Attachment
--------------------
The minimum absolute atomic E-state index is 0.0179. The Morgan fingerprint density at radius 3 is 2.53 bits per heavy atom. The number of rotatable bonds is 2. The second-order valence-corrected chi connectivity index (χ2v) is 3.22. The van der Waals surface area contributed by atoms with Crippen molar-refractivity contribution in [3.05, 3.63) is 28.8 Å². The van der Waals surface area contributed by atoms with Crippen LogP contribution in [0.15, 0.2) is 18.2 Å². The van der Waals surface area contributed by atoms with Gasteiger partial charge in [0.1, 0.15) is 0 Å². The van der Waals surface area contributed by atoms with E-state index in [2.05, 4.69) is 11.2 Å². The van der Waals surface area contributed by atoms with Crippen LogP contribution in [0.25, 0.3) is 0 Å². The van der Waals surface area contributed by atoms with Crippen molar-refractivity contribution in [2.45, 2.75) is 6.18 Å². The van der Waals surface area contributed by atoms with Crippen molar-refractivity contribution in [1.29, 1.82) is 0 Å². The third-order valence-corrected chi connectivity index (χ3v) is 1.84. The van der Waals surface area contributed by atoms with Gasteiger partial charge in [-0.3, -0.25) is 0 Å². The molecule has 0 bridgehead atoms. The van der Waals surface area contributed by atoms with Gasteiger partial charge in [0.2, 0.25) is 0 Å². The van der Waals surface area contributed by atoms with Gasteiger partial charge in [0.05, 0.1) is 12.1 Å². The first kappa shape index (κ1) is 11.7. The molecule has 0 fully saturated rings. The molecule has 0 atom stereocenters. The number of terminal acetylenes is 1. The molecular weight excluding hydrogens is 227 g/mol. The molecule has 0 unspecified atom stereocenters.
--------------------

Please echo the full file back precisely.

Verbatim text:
The minimum absolute atomic E-state index is 0.0179. The Morgan fingerprint density at radius 3 is 2.53 bits per heavy atom. The number of rotatable bonds is 2. The second-order valence-corrected chi connectivity index (χ2v) is 3.22. The van der Waals surface area contributed by atoms with Crippen molar-refractivity contribution in [3.05, 3.63) is 28.8 Å². The van der Waals surface area contributed by atoms with Crippen LogP contribution in [0.15, 0.2) is 18.2 Å². The van der Waals surface area contributed by atoms with Gasteiger partial charge in [0.1, 0.15) is 0 Å². The van der Waals surface area contributed by atoms with E-state index in [2.05, 4.69) is 11.2 Å². The van der Waals surface area contributed by atoms with Crippen LogP contribution in [0.25, 0.3) is 0 Å². The van der Waals surface area contributed by atoms with Crippen molar-refractivity contribution in [2.45, 2.75) is 6.18 Å². The van der Waals surface area contributed by atoms with Crippen molar-refractivity contribution in [1.29, 1.82) is 0 Å². The third-order valence-corrected chi connectivity index (χ3v) is 1.84. The van der Waals surface area contributed by atoms with Gasteiger partial charge in [-0.3, -0.25) is 0 Å². The molecule has 0 bridgehead atoms. The van der Waals surface area contributed by atoms with Gasteiger partial charge in [0.2, 0.25) is 0 Å². The van der Waals surface area contributed by atoms with Gasteiger partial charge in [0.05, 0.1) is 12.1 Å². The first kappa shape index (κ1) is 11.7. The molecule has 0 fully saturated rings. The molecule has 0 atom stereocenters. The number of terminal acetylenes is 1. The molecular weight excluding hydrogens is 227 g/mol. The molecule has 0 unspecified atom stereocenters.